Tips on protecting gardens during storm season

Storm season can be stressful for many reasons, but for Kansas gardeners, protecting their plants is a priority.

With Kansas’ storm season in full swing, Kansas State University horticulture expert Ward Upham has tips on how to protect and recover gardens from severe weather damage.

“We are entering storm season and various areas of the state will likely have high winds, excessive rainfall and hail,” Upham said.

Upham’s recommendations include:

Heavy rain

“The force of rainfall pounding on the soil can result in a thick crust that prevents seed emergence and partially blocks oxygen from reaching roots,” Upham said. Correcting this issue is as easy as lightly scraping the soil surface after it has dried. Upham cautions about deep tilling as it could damage young, tender roots.

Standing water

“Standing water cuts off oxygen to the roots, which can result in plant damage if it doesn’t drain quickly enough,” he said. Plants can sometimes handle 24 hours of standing water, but hot weather following the rainfall can cause the water to become hot enough to ‘cook’ the plants.

“There isn’t much that can be done about this unless a channel can be cut to allow the water to drain,” Upham said.

Hail damage

Hail damaged plants should recover quickly as long as only the leaves were damaged. If stems and fruit were damaged the situation may become more serious.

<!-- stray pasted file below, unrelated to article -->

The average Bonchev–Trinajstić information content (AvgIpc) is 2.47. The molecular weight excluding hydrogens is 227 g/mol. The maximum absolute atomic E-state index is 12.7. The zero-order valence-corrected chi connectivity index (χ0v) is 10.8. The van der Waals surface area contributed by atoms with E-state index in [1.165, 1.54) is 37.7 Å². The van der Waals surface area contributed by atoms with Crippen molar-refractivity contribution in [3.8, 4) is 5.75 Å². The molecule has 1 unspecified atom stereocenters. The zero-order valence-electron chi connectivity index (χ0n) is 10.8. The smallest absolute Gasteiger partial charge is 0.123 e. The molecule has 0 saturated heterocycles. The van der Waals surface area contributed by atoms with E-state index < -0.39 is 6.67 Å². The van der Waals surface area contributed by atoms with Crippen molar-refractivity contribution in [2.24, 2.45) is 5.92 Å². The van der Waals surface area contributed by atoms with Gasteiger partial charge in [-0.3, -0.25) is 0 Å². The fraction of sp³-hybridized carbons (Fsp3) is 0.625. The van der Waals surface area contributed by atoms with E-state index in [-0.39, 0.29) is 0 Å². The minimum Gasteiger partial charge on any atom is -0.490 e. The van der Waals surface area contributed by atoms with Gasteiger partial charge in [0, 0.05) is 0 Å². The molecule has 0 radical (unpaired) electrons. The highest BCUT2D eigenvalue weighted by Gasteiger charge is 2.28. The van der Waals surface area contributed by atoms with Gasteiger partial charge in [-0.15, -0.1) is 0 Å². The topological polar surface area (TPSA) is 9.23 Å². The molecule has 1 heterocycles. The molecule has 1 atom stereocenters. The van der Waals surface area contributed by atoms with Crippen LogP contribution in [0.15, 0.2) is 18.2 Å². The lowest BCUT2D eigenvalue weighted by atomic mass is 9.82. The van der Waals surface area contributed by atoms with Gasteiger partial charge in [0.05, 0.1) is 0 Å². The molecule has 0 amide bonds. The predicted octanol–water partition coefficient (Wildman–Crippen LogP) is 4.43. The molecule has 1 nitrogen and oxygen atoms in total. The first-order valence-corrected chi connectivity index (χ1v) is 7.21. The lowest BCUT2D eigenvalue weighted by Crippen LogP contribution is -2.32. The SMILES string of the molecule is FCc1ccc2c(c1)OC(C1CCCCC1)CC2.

“The plant can recover from a few bruises, but if it looks like the plants were mowed down by a weed whip, replanting is in order,” Upham said.

Leaning plant

“Either wind or water can cause plants to lean,” Upham said “They should start to straighten after a few days.” He does not recommend trying to bend them back as the plants often break easily.

Upham and his colleagues in K-State’s Department of Horticulture and Natural Resources produce a weekly Horticulture Newsletter with tips for maintaining home landscapes. The newsletter is available to view online at or can be delivered by email each week.

Interested persons can also send their garden- and yard-related questions to Upham at, or contact your local K-State Research and Extension office.

  • Story by Emily Halstead, K-State Research and Extension news service

Master Gardeners offer class on climate change

The Wyandotte County Extension Master Gardeners are holding “Climate Change and You” at 11:30 a.m. Thursday, April 7, via Zoom.

The presenter, Frank Reilly, is an environmental scientist and principal in the Reilly Group, a senior consultant for Logistics Management Institute, and is a certified Master Gardener in Stafford County, Virginia. In the past 10 years he has focused on climate change impact prediction and assessment.

His presentation does not deal with the politics of climate change, but rather with specific advice gardeners can use to prepare themselves, their yards and their community for dealing with changing weather patterns.

Participants will learn how to think about plant choices that are sustainable in the landscape and benefit their home landscape. They will also learn how to plan for changes that can increase storm damage and storm debris; for shifts in temperature that may bring release of new pests and diseases, and for changes in the amounts and timing of precipitation.

Reilly previously presented this talk at the 2021 International Master Gardener Conference, and has adapted it to address specific concerns of those in the middle of the USA.

There is no fee to participate in this class; however, pre-registration is required to obtain the link to the Zoom presentation. Registration is at